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Watching TV one evening, I was surprised to see a Wild Oats Markets store appear on the screen during a blur of commercials, in the context of an advertisement for the new hybrid Ford Mercury Mariner truck. A fitting coincidence, I thought -- Wild Oats and a green vehicle. But then I quickly realized that the store was featured too prominently to have been there arbitrarily.
A quick Google search of "ford mercury mariner wild oats" led me to a press release on Ford's Web site, which announced the automaker's alliance with Wild Oats to educate consumers about the benefits of driving hybrid vehicles.
As part of the promotion, Ford had stationed new Mercury Mariners in the parking lots of Wild Oats stores, and offered shoppers a chance to test-drive the new trucks right then and there. The jointly run events generated significant media coverage for both the Mercury Mariner and Wild Oats -- in effect, a feat of product placement for Wild Oats within the context of news coverage. The commercial I had seen was an extension of this promotion.
That got me thinking. With the rash of product placement happening today in TV shows, movies, and even video games, this was one of the few times I can remember seeing a food retailer involved. Another instance was when Doctor Octopus climbed a D'Agostino storefront after snatching MJ from Peter Parker in "Spider-Man 2," knocking down the store's banner in the process. How this placement happened was a combination of shrewd foresight on the part of c.e.o. Nick D'Agostino -- who donates banners and signage to movie studios -- and luck that Marvel wanted New York landmark sites for the film.
Times are definitely changing in the advertising world. Its basic building block, the 30-second TV spot, is no longer working. And you probably know why: Over the past 20 years, the number of TV channels has quintupled, home video has become a rent and own medium through DVDs and video on demand, TiVo has changed the way TV is watched, and the Internet and video games have challenged TV as viable entertainment options.
The simple truth is that the audience for mass media is no longer as massive, and those remaining viewers aren't watching the commercials. Thirty years ago, a marketer with a good piece of advertising could put it on the air at reasonable weights and simply sit back and wait for the cash register to ring.
That doesn't happen anymore. Chrysler just spent $70 million on its summer ad push, featuring the now-ubiquitous Dr. Z, and actually drove sales down. We can argue the merits of the specific campaign, but the reality is that simply putting an ad on TV, early and often, isn't enough.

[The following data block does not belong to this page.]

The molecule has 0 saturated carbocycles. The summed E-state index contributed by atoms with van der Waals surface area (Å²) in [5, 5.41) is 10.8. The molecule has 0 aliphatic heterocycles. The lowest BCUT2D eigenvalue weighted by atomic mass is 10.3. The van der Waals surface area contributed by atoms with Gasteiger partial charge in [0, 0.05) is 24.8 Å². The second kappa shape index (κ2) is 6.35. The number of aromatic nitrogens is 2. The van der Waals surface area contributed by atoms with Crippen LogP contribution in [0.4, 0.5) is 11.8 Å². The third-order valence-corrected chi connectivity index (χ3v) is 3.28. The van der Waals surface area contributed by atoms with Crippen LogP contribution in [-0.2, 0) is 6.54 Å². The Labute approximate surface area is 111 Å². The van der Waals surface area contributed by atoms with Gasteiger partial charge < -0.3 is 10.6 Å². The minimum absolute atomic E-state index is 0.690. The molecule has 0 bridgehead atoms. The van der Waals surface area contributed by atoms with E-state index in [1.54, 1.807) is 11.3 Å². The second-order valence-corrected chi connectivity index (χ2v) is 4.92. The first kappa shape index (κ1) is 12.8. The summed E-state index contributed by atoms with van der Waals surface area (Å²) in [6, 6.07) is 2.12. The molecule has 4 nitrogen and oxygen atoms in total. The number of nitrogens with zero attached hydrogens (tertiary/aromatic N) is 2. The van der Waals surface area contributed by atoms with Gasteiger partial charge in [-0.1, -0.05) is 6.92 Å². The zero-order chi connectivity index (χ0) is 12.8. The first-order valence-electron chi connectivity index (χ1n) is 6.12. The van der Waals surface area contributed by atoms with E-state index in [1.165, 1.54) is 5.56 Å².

There's a variety of new media that has taken hold in the wake of the 30-second spot's decline. These range from the wide assortment of Internet-driven media now available, to in-store media options, to new approaches to traditional media. Among the various emerging media, the rise of product placement has been particularly dramatic.
Product placement isn't a new idea. Roughly defined, it's the inclusion of branded products into the plot or context of any entertainment program in any medium. And it's been going on at least since the beginning of radio, when all shows were single-sponsor affairs, and the name and product of the sponsor often figured the plot and context of the show.
In the 1960s and early 1970s, the incidence of product placement dramatically dropped, not because the practice was discredited as a communication tactic, but because single sponsorship of specific programs became unaffordable for advertisers and, in the minds of the leading media thinkers of the time, inefficient, as such sponsorships delivered more frequency than reach.
But you can't keep a good idea down, and by the late 1970s, entrepreneurs had invented a new business model of product placement in theatrical movies. This was appealing for the entrepreneurs, since their proposition was that movie producers got free props instead of a share of the product revenue.
Through the early 1980s, a modest business existed in "placing" products in movies. The script would call for a car, and the product placement company would deliver a Ford; the script would call for a can of soda, and the product placement folks would deliver a case of Pepsi.
This all changed again in 1982, with the release of Steven Spielberg's "E.T. the Extra-Terrestrial." In "E.T.," which was, at the time of its release, the most successful movie ever, Reese's Pieces candy played a critical role in the plot, helping Elliott (the hero) and "E.T." connect. The movie was a smash, the product placement was critical to the plot, and sales of Reese's Pieces soared.
This turn of events emboldened movie producers to charge for product placement, turning around the business models and helping to defray soaring production costs. And since this approach quickly became a meaningful revenue source for movie producers, their TV counterparts weren't far behind.